The northernmost of the three islands accessible from Matsushima town, Fukuura-jima sits about a quarter kilometer from the shore. After paying a small admission fee to cross the bridge, my friend and I started the long walk across the water. This bridge was damaged in the tsunami, but reopened very quickly. (As a side note, I find it interesting that this long bridge could be repaired/replaced in a very short time, while the short bridge at Oshima took two years to be fixed. Obviously, the income from the bridge toll certainly helped this one get open.)
The bridge offers some good views of the other islands, nearby hills, and the town of Matsushima. I believe these two are Futagojima.
A little further north, there is yet another island that's connected to the main land, this time by a pile of rocks. That island isn't developed for tourism or inhabited at all, as far as I can tell.
Like Oshima, Fukuura has some small "cliffs" and interesting features due to weathering. These small rocks with their own tiny trees were pretty cool.
Here's another angle of the rocks and the island's cliff.
Once you reach the island, you're greeted b a small beach in a cove.
The path here is paved.
I'm not sure when the boat got here, but it's been left behind and is now full of water.
Looking back across the bay at the bridge and Matsushima.
Here's the boat and a small peninsula of sorts.
While there's one main trail that forms a loop around the island, there are some small paths that branch off. Fukuura has two large peninsulas to the north, one small one to the west (mentioned above), and two medium sized peninsulas to the south. The trail above goes all the way out the northwestern peninsula.
There is some interesting moss growing out here.
Following the trail will give hikers a good view back to Matsushima, and I'm sure this is a picture most people don't take.
Look in the crevices! There are bugs in that tree!
The tree itself is pretty awesome too; look at it sideways and it's an alien face!
Another split tree nearby has its rings showing in an interesting way.
This is a different angle of the two islands seen in the second photo of this post.
Being August, it was humid and hazy (not as bad as Tokyo) so distance photography was tough. There is a seagull and a boat framing the largest island in the photo above.
Another random path. Where does it go?
I found a temple! This is Bentendo.
Is that a pine cone dragon on the top?
To get the most of Fukuura, it's important to follow the small paths.
I saw an unmarked set of stone steps on the south side of the island.
Down here were a couple nice caves...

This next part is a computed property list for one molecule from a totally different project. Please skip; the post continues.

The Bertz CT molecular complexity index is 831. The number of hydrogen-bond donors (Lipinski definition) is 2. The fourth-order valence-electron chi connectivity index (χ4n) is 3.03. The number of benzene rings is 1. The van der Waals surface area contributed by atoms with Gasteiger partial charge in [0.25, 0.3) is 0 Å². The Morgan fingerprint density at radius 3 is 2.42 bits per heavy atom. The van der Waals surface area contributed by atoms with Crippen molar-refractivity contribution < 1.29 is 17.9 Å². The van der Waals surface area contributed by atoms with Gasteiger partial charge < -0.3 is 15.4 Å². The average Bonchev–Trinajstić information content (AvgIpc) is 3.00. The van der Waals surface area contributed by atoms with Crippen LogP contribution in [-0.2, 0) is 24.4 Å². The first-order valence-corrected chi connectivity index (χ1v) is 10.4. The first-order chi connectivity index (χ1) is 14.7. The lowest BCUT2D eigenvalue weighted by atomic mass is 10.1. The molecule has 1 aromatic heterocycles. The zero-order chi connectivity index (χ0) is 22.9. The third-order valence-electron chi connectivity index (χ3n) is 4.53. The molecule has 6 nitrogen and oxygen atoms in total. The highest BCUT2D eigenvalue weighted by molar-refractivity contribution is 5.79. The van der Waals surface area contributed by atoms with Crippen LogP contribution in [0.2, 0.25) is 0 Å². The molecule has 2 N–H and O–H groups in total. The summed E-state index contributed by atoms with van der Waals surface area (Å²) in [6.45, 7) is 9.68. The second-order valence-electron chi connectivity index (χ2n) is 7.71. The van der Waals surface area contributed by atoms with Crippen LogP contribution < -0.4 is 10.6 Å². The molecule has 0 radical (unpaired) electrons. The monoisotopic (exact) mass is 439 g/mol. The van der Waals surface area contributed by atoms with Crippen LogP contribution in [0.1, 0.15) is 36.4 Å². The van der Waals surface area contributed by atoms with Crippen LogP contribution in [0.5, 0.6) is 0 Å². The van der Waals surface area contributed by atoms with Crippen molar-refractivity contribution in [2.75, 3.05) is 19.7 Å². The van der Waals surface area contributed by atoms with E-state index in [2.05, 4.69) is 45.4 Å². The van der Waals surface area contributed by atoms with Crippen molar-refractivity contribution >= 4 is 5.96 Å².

And a nice beach! It's not exactly isolated, but most visitors don't make it down here. I think this is the nicest beach on Fukuura, although the one on the northeast side was pretty good too.
There is life on the beach! I found this guy and some shells perfect for the picking. Not very big shells, mind you.
The rock that juts out at the eastern side of the beach forms one of the two peninsulas on the south side; the second, larger peninsula forms a small bay and another beach on the other side of this hill.
And there was an abandoned pair of fishing waders off to the side. I didn't do anything with those; maybe the fisherman (crab or clam farmer?) will be back in a few hours to check his catch. Then again, there were leaves and stuff that made it look like they haven't moved in quite some time.
The island has a lot to offer; beaches, hills, forest, waterfront, and field hiking.
Continuing around the eastern side of the island, I can see more islands.
This small islet is the closest one to Fukuura. I'm sure you could just walk across the water, though I don't know how deep it is. Given the water level on the island's rocks, it looks like I took this picture at low tide. This is from the large beach that wraps around the entire northeast side of the island.
I'm sure amateur geologists would have a field day at this island. I'm trying to remember my earth science...
I believe this is Yake Island or Kuno Island. Those two are the closest large island to Fukuura, on the east side.
It's times like these I wish I had a small boat to paddle over to the other islands.
This is the southeastern peninsula. It's the third-longest, though that's not saying much. It's quite photogenic though!
And this is the northeastern peninsula; it sits almost in the middle of the northern end of the island. Like the northwestern peninsula, it's long and narrow. There is a mud flat of sorts at the beach next to it when the tide is out. The peninsula is longer on the western side.
In the valley between the two peninsulas, a grassy lawn and some nice trees have been planted. This is a nice place to have a picnic, and there are chairs and tables where it's nice to sit and relax. The beach next to this is off-limits, serving as a wetland of sorts. It's at a well-sheltered bay between the two northern peninsulas.
This grassy area has a few garden areas with flowers and bushes; they had a sunflower patch with six foot tall sunflowers in full bloom!
Fukuura-jima is accessed from a bridge on the north side of Matsushima town, and the bridge toll is 200 yen (you pay when you enter from Matsushima). The entire island can easily be walked in an hour, although avid photographers and picnickers will stay longer. It's open from 8:00-17:00 (16:30 November through February).